DnD 5e - The Bugbear Handbook
Last Updated: January 8th, 2020
RPGBOT uses the color coding scheme which has become common among Pathfinder build handbooks, which is simple to understand and easy to read at a glance.
- : Bad, useless options, or options which are extremely situational.
- : OK options, or useful options that only apply in rare circumstances.
- : Good options.
- : Fantastic options, often essential to the function of your character.
I will not include 3rd-party content, including content from DMs Guild, even if it is my own, because I can't assume that your game will allow 3rd-party content or homebrew. I also won't cover Unearthed Arcana content because it's not finalized, and I can't guarantee that it will be available to you in your games.
The advice offered below is based on the current State of the Character Optimization Meta as of when the article was last updated. Keep in mind that the state of the meta periodically changes as new source materials are released and this article will be updating accordingly as time allows.
Bugbears are all about offense. They're an ideal ambush predator, with good Strength and Dexterity, Stealth proficiency for free, and Surprise Attack which provides 2d6 extra damage if you can surprise an enemy. At low levels, 2d6 is a significant damage increase, possibly allowing you to kill weak enemies in a single blow and tip encounters in your favor from the outset.
However, the Bugbear's strengths also pigeon-hole it at a martial character. Little about the bugbear's default traits makes spellcasters appealing, so you're largely limited to martial classes. If you use the Customizing Your Origins option rules, you may find that spellcasting classes, especially gish builds like the arcane trickster, can benefit greatly from the Bugbear's traits. Long Arms makes it easy to attack while staying out of reach, and Surprise Attack notably works with attacks of any kind, so even regular spellcasters may enjoy starting combat with a big damage boost.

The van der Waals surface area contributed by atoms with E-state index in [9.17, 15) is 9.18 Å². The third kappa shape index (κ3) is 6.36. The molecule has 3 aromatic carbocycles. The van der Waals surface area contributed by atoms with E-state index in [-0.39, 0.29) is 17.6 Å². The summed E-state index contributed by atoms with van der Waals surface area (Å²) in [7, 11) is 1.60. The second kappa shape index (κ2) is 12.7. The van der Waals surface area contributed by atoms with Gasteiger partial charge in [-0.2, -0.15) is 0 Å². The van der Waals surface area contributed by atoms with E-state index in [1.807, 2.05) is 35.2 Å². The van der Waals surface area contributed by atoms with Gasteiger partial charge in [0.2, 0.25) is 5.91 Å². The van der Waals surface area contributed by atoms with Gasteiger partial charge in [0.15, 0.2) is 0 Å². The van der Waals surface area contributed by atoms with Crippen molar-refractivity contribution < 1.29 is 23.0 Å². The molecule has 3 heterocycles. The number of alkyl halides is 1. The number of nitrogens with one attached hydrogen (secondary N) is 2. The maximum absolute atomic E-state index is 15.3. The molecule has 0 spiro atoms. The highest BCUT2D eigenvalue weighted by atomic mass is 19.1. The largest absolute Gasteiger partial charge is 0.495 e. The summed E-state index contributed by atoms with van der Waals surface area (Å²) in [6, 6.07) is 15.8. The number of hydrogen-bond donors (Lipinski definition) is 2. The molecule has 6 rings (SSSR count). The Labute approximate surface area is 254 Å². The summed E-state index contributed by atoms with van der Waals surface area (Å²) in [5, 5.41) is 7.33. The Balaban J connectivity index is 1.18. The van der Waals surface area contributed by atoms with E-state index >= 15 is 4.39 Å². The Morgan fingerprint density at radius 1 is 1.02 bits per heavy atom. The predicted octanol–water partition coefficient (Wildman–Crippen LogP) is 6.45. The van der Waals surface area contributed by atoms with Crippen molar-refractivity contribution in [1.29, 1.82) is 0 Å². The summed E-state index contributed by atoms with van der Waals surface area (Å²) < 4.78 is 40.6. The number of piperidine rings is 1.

Long Limbs has some complicated implications because it doesn't work like a reach weapon. Long Limbs gives the Bugbear reach on your turn, which means that you can use it offensively without getting into the complications of using reach defensively. If you use a reach weapon your reach is 15 ft. on your own turn, allowing you to exceed the reach of most creatures in the game. However, since you lose this reach between turns enemies may be able to freely move away from your without provoking Opportunity Attacks.
Classes (Default Rules)
This section assumes that you're not using the option "Customizing Your Origin" rules presented in Tasha's Cauldron of Everything. If you are using those rules, scroll up to the previous section.
Bad ability spread.
Dexterity might not seem like an obvious benefit for a barbarian, and it's not as good as Constitution, but the AC bonus is still helpful. Reach makes it easy to compete with larger creatures or attack smaller foes at a distance, and Sneaky allows you to be an ambush predator. Use Reckless Attack while attacking surprised foes to ensure that you hit with Surprise Attack.
Bugbears don't have anything which caters well to bards. You could get by as a Swords or Valor bard, but at that point you would do better playing a barbarian or a fighter.
Without a Wisdom increase your spellcasting will lag, but if you're built to swing a weapon and consider spellcasting a secondary concern you can make the Bugbear work.
Without a Wisdom increase, the Bugbear will be bad at Druid spellcasting, and Wild Shape doesn't care about any of the Bugbear's physical advantages.
With good physical ability scores and built-in reach, you have a lot of great options with the fighter. If you want to use a reach weapon to capitalize on Long Limbs, pick up Polearm Master and Sentinel to keep enemies perpetually outside of their own reach while still able to reach them comfortably with your pointy stick.
Reach is hard for monks to get, but reach and a small Dexterity increase are the only things that the bugbear has to offer that specifically cater to the Monk. Surprise attack is a nice damage boost, especially at low levels, but it's no better for the Monk than for any other class.
Strength and reach are great, but Dexterity and Stealth do very little for the Paladin.
For a martial class limited to medium armor, the +1 Dexterity increase is probably enough to fill out your +2 Dexterity bonus to AC so you can focus on your Strength. Reach is nice, and you get Stealth proficiency for free, making it easier to keep up with other sneaky, skilled classes like the Rogue.
The Strength increase is totally wasted on a rogue, but reach is hard for rogues to get, you get Stealth proficiency for free, and Surprise Attack stacks with Sneak Attack so you can deal 3d6+weapon damage at first level and one-shot many enemies.
Without a Charisma increase, the Bugbear will always lag behind other sorcerers.
Without a Charisma increase, the Bugbear will always lag behind other warlocks.
Without an Intelligence increase, the Bugbear will always lag behind other wizards.